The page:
Thursday, September 11, 2008

TIFF 2008: Day 8

Now's the time of the festival where I start to re-think my grades on the previous films. See, let me explain something about my grading system: I don't really have one. Yes, I give a score on a one to ten scale, but it's mostly relative. In other words, these are my grades within this particular festival. If I give something a ten, it's not better than, let's say, The Godfather (Pt. 1 or 2)--it's just the best thing in this particular festival.

I could give you all sorts of convoluted, needlessly drawn-out explanations for why I do that, but it's really simple: I hate grading movies. Hate, hate, hate. I hate trying to sum up the experience of watching a film mere hours (or minutes) after watching it, as though any great film can be properly processed in that short a time span. This isn't to say that some people don't have a knack for using grades to summarize their movie experiences--it's just that I don't, not even a little. Plus, for me, there is nothing more damaging to my film experience than trying to dissect it, chop it up and neatly package it into a grade. I recognize the need for it as a shorthand, but I hate with a passion.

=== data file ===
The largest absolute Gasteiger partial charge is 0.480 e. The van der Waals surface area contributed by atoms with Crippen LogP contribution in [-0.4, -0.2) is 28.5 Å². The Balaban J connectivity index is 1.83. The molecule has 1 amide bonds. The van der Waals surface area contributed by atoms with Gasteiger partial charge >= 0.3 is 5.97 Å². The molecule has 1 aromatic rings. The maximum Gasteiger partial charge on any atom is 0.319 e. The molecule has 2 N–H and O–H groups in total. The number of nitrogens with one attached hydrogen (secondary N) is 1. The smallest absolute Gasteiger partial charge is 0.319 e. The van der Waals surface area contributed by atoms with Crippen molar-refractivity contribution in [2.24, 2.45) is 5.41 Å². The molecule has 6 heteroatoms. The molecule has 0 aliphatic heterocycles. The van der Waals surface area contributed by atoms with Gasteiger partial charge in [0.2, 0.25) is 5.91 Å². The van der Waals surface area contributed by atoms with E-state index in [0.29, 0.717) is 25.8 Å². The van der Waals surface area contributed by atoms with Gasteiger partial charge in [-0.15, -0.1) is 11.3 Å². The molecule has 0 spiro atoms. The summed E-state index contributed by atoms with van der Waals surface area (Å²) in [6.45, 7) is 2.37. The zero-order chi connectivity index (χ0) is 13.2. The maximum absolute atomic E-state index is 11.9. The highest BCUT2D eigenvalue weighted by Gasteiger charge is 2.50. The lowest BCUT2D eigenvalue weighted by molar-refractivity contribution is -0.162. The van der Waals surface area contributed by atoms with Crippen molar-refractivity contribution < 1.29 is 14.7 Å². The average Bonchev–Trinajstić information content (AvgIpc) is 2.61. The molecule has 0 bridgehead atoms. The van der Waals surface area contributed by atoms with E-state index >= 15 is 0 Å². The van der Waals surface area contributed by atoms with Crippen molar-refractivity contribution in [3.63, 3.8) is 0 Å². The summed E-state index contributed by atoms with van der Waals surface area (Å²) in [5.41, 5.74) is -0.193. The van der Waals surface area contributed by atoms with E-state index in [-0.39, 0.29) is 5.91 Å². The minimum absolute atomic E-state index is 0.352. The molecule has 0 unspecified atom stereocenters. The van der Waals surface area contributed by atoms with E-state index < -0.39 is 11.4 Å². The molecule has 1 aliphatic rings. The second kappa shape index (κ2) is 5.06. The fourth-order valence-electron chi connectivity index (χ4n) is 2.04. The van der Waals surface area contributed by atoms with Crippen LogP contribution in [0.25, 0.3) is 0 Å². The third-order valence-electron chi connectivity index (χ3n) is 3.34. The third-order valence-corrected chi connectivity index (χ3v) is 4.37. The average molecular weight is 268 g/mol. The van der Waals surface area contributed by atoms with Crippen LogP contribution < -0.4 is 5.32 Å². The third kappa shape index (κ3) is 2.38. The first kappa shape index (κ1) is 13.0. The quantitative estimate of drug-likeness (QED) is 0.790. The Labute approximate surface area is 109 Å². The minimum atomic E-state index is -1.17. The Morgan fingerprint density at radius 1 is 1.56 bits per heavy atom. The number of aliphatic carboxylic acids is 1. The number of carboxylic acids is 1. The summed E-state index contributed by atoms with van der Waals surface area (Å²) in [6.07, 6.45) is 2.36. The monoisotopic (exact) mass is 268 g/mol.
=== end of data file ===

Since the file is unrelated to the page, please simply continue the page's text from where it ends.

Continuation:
So,'s some grades for today's movies:

Gomorrah (Matteo Garrone) - 7/10

Synecdoche, New York (Charlie Kaufmann) - 10/10

My favorite film of the festival so far and one of the best things I've seen all year. What's weird about it is that I can understand why a lot of people hate it (and a lot of people really hate this thing, if my crowd is any indication). For one thing, it's strange. Very, very strange. And all the strangeness is played perfectly straight, which makes it wildly funny (at times, it's Kaufman's funniest film). But then, as things start to descend further and further into weirdness, it starts to get more serious. All of which leads to an ending that socked me (and everyone else with me) and left me reeling, tears in my eyes. I can't say much more without spoiling it, so I'll leave it there. See it.

Les Plages d'Agnes (Agnes Varda) - 7/10,

35 Rhums (Claire Denis) - 7/10

Tomorrow: Revolutions! Sonatas! Suburbia (maybe)!

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